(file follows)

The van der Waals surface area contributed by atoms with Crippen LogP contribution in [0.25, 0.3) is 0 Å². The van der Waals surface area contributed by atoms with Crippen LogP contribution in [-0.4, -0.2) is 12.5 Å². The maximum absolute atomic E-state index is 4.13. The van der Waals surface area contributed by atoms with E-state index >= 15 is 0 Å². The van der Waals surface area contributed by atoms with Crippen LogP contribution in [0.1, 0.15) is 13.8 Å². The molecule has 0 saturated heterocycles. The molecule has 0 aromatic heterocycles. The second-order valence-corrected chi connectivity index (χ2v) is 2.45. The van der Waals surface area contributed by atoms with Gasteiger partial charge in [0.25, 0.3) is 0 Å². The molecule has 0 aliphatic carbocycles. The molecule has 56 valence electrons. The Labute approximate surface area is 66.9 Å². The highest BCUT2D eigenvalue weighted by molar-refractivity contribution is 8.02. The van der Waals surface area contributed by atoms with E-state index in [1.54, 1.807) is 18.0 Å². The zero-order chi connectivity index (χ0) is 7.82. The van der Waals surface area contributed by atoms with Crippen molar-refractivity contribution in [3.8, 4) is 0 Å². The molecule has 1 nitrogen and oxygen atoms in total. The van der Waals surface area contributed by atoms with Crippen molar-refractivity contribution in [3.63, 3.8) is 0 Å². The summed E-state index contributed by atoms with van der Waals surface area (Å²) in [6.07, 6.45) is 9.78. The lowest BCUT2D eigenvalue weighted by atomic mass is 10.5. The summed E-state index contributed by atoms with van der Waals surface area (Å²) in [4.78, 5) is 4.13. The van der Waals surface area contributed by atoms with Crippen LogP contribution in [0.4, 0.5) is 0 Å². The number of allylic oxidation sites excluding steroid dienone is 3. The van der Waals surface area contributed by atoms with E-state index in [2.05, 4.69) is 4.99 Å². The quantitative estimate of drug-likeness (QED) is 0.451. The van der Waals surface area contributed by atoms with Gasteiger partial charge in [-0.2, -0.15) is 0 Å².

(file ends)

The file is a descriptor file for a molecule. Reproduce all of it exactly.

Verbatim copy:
The van der Waals surface area contributed by atoms with Crippen LogP contribution in [0.25, 0.3) is 0 Å². The van der Waals surface area contributed by atoms with Crippen LogP contribution in [-0.4, -0.2) is 12.5 Å². The maximum absolute atomic E-state index is 4.13. The van der Waals surface area contributed by atoms with E-state index >= 15 is 0 Å². The van der Waals surface area contributed by atoms with Crippen LogP contribution in [0.1, 0.15) is 13.8 Å². The molecule has 0 saturated heterocycles. The molecule has 0 aromatic heterocycles. The second-order valence-corrected chi connectivity index (χ2v) is 2.45. The van der Waals surface area contributed by atoms with Gasteiger partial charge in [0.25, 0.3) is 0 Å². The molecule has 0 aliphatic carbocycles. The molecule has 56 valence electrons. The Labute approximate surface area is 66.9 Å². The highest BCUT2D eigenvalue weighted by molar-refractivity contribution is 8.02. The van der Waals surface area contributed by atoms with E-state index in [1.54, 1.807) is 18.0 Å². The zero-order chi connectivity index (χ0) is 7.82. The van der Waals surface area contributed by atoms with Crippen molar-refractivity contribution in [3.8, 4) is 0 Å². The molecule has 1 nitrogen and oxygen atoms in total. The van der Waals surface area contributed by atoms with Crippen molar-refractivity contribution in [3.63, 3.8) is 0 Å². The summed E-state index contributed by atoms with van der Waals surface area (Å²) in [6.07, 6.45) is 9.78. The lowest BCUT2D eigenvalue weighted by atomic mass is 10.5. The summed E-state index contributed by atoms with van der Waals surface area (Å²) in [4.78, 5) is 4.13. The van der Waals surface area contributed by atoms with Crippen LogP contribution in [0.4, 0.5) is 0 Å². The number of allylic oxidation sites excluding steroid dienone is 3. The van der Waals surface area contributed by atoms with E-state index in [2.05, 4.69) is 4.99 Å². The quantitative estimate of drug-likeness (QED) is 0.451. The van der Waals surface area contributed by atoms with Gasteiger partial charge in [-0.2, -0.15) is 0 Å².